It was a startling experience following the antics of the Indian electronic media in the wake of the recent terrorist attacks in Mumbai.
As one Indian news channel after the other babbled across the most thrilling and sensational expressions of paranoid, anti-Pakistan clichés, I switched back to watching our own channels when a sudden realisation struck me: The Indian channels were a perfect mirror image of everything the Pakistani electronic media has been criticised for recently. And as the local channels geared up to nobly strike back at the accusations flying ever-so-liberally in the Indian media, drowned in this media-centric tit-for-tat were voices struggling to find a sane way out of the mess.
The truth is that there seems to be nothing even remotely resembling sanity in the ways and modes of both the Pakistani and Indian electronic media. Both are a product of the amoral political-economic system that thrived around the world in the last 10 years or so. It is a system glorifying a manner of consumerism that unabashedly puts everything up for sale — from chocolate bars to political and social ideologies. In the context of the TV channels, the media truly became a stage with various and distinct actors, each playing a designated role that is most saleable, but at the same time terribly hackneyed and stale.
The style of the electronic media in both the countries is almost similar: Irresponsibly loud, increasingly conspiratorial, gaudy, and highly rhetorical. And even though the differences are few, they are stark. For example, in the face of a terrorist attack, the Pakistani electronic media will at once take a staunch anti-government line, spiced up with populist anti-US taunts and assorted jabbering that is at best a chaotic crisscross between aggressive Islamist posturing and retro-socialist sloganeering, all done in well-lit TV studios and over beeping telephone lines.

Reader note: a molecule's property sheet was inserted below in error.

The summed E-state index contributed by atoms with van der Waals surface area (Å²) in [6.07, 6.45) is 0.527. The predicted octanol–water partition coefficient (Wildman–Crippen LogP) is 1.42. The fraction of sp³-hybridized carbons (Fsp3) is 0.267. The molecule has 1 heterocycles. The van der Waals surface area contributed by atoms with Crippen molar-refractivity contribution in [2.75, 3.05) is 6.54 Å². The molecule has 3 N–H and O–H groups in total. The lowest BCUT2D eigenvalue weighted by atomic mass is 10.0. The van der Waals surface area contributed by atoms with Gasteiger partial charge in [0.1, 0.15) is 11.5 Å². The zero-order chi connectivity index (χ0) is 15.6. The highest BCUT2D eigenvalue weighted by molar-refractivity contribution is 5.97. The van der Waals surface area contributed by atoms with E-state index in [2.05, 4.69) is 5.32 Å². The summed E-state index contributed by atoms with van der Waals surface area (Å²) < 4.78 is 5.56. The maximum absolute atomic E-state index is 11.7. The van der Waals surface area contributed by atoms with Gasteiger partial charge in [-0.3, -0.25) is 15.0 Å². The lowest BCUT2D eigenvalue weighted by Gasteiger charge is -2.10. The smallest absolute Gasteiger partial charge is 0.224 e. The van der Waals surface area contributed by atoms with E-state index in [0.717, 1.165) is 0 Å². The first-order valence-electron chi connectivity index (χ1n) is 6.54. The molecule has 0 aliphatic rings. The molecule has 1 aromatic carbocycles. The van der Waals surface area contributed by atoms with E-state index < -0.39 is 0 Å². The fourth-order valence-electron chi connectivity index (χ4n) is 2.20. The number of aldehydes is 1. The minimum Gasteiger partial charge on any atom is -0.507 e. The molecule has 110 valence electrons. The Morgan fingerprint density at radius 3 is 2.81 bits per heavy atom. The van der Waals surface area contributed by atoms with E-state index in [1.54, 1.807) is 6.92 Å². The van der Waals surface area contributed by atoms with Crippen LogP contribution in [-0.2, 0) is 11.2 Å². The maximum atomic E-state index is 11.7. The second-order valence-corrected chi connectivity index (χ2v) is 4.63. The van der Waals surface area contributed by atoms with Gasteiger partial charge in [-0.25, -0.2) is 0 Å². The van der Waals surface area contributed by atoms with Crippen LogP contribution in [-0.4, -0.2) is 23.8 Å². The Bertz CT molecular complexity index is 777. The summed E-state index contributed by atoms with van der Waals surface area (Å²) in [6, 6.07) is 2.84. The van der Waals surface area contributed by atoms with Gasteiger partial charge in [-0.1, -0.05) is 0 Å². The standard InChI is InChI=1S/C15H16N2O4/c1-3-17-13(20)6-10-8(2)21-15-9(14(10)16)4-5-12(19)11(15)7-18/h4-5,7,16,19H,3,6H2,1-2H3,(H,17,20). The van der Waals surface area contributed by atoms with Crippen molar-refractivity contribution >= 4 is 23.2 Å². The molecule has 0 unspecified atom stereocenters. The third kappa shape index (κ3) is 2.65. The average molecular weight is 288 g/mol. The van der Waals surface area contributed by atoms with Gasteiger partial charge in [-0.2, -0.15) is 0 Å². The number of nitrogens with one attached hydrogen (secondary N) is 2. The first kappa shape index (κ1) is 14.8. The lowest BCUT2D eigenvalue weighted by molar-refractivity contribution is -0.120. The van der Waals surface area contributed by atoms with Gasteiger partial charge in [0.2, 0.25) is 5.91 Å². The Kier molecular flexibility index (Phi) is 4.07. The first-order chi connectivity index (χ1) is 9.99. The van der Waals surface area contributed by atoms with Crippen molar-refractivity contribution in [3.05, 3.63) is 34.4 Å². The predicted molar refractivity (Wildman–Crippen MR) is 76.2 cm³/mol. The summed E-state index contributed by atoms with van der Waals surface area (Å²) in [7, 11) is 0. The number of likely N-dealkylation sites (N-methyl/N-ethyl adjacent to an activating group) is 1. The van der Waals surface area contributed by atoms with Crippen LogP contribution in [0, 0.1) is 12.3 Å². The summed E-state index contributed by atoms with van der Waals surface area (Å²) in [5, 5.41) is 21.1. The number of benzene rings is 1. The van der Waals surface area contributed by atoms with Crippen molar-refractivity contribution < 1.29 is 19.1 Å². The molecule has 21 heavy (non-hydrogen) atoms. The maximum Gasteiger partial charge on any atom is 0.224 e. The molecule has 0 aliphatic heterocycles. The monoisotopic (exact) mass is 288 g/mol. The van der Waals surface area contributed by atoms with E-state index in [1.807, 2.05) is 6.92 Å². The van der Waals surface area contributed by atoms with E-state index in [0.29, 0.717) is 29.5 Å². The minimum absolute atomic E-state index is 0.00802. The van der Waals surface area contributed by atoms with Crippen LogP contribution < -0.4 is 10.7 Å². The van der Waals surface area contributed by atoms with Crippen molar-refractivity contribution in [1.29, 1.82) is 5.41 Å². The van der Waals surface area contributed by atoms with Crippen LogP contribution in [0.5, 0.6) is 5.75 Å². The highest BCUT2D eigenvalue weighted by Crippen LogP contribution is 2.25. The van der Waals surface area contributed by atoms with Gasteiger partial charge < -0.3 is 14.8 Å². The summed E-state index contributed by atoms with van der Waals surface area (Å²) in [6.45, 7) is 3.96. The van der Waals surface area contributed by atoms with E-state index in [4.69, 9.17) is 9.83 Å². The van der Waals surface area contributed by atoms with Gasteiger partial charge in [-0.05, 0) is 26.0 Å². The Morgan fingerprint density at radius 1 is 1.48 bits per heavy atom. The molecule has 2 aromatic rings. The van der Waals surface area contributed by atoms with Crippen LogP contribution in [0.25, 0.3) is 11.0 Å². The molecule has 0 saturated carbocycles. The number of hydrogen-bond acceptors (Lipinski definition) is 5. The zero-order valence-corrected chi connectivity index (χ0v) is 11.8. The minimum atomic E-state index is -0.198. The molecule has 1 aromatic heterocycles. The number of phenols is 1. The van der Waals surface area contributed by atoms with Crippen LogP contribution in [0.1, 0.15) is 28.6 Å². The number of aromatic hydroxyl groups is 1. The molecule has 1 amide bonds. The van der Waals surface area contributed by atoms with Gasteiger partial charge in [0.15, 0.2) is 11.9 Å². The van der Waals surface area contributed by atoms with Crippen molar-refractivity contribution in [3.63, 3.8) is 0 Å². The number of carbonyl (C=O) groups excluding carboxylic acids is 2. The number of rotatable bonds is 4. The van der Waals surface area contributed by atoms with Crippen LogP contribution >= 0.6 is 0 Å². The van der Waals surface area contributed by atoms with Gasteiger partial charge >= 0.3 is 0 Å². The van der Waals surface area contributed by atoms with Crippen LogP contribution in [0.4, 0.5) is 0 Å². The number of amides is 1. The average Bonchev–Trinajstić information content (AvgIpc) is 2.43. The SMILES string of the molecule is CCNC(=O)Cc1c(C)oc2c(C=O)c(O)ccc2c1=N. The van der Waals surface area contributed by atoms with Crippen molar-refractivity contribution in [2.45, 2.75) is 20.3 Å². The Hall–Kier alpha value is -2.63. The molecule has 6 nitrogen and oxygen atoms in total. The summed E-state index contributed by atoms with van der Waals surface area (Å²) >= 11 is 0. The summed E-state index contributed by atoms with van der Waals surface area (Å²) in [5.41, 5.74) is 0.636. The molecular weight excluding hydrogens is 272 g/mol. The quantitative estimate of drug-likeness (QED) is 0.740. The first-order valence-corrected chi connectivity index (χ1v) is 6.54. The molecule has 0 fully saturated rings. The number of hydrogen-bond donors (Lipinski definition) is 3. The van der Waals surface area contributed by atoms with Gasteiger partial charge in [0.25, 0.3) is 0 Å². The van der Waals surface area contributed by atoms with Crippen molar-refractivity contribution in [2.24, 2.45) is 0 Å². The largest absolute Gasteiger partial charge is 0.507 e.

In India, the electronic media in the event of a deadly terrorist act does the opposite. It gets right behind the government and the state and lavishly expounds upon and expands, like an over-the-top Bollywood script, whatever excuses and explanations the government has to provide. Pakistan gets the ceremonial beating. It is black to India’s white, as simple as that.
Now, this is not to suggest that the paranoia on both sides of the border does not have any factual ground. Both the countries have been known to play clandestine games against each other, but it is also true that most of the recent problems they have been facing regarding religious extremism and violence (both Islamic and Hindu), are largely of their own making.
Interestingly, more than its Indian counterpart, Pakistani governments and the state in the last few years have been positively willing to accept the above scenario. It will look at its own Frankenstein monsters in the north and rue its history of sponsoring jihadi outfits in the past to explain the terrorism it is facing today. The Indian government and the state, on the other hand, still don’t seem to shed that old Cold War-era habit of pointing the finger at its “neighbours.”
In both cases, however, the now widespread electronic media in India and Pakistan have ended up playing a rather disastrous role.
In Pakistan this media viciously attacks any Pakistani government that is ready to blame in-bred extremism for the violence that the country is facing. It will mock such a government as being a “US stooge,” animatedly point fingers at the Indian embassies across the Afghan-Pakistan border, and paint an awkwardly sympathetic picture of the extremists.
In India, on the other end, the electronic media joyfully jumps the gun and starts accusing Pakistan even before the Indian government does, intricately putting populist pressure on the government to do so at once, even if the government may be wanting to keep the anti-Pakistan whining somewhat pragmatic and less aggressive.